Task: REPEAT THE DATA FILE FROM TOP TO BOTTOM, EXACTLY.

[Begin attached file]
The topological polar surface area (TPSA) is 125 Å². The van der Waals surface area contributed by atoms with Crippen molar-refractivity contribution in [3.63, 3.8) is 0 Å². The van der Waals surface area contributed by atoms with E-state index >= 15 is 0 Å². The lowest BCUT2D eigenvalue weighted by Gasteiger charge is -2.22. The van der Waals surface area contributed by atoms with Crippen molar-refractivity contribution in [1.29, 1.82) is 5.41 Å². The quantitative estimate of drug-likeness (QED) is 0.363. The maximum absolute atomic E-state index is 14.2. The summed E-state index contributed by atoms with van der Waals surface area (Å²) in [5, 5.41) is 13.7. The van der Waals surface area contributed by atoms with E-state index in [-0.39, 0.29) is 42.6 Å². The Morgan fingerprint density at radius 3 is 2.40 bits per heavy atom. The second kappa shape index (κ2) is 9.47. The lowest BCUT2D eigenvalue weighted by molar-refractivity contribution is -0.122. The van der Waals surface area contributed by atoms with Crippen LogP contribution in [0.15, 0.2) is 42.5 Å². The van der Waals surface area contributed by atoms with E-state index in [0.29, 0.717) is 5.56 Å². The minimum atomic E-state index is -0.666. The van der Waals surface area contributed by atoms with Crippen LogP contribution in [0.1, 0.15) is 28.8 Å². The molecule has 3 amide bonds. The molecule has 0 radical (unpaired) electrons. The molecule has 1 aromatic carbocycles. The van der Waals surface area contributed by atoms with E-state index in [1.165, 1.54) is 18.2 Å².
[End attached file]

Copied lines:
The topological polar surface area (TPSA) is 125 Å². The van der Waals surface area contributed by atoms with Crippen molar-refractivity contribution in [3.63, 3.8) is 0 Å². The van der Waals surface area contributed by atoms with E-state index >= 15 is 0 Å². The lowest BCUT2D eigenvalue weighted by Gasteiger charge is -2.22. The van der Waals surface area contributed by atoms with Crippen molar-refractivity contribution in [1.29, 1.82) is 5.41 Å². The quantitative estimate of drug-likeness (QED) is 0.363. The maximum absolute atomic E-state index is 14.2. The summed E-state index contributed by atoms with van der Waals surface area (Å²) in [5, 5.41) is 13.7. The van der Waals surface area contributed by atoms with E-state index in [-0.39, 0.29) is 42.6 Å². The Morgan fingerprint density at radius 3 is 2.40 bits per heavy atom. The second kappa shape index (κ2) is 9.47. The lowest BCUT2D eigenvalue weighted by molar-refractivity contribution is -0.122. The van der Waals surface area contributed by atoms with Crippen LogP contribution in [0.15, 0.2) is 42.5 Å². The van der Waals surface area contributed by atoms with E-state index in [0.29, 0.717) is 5.56 Å². The minimum atomic E-state index is -0.666. The van der Waals surface area contributed by atoms with Crippen LogP contribution in [0.1, 0.15) is 28.8 Å². The molecule has 3 amide bonds. The molecule has 0 radical (unpaired) electrons. The molecule has 1 aromatic carbocycles. The van der Waals surface area contributed by atoms with E-state index in [1.165, 1.54) is 18.2 Å².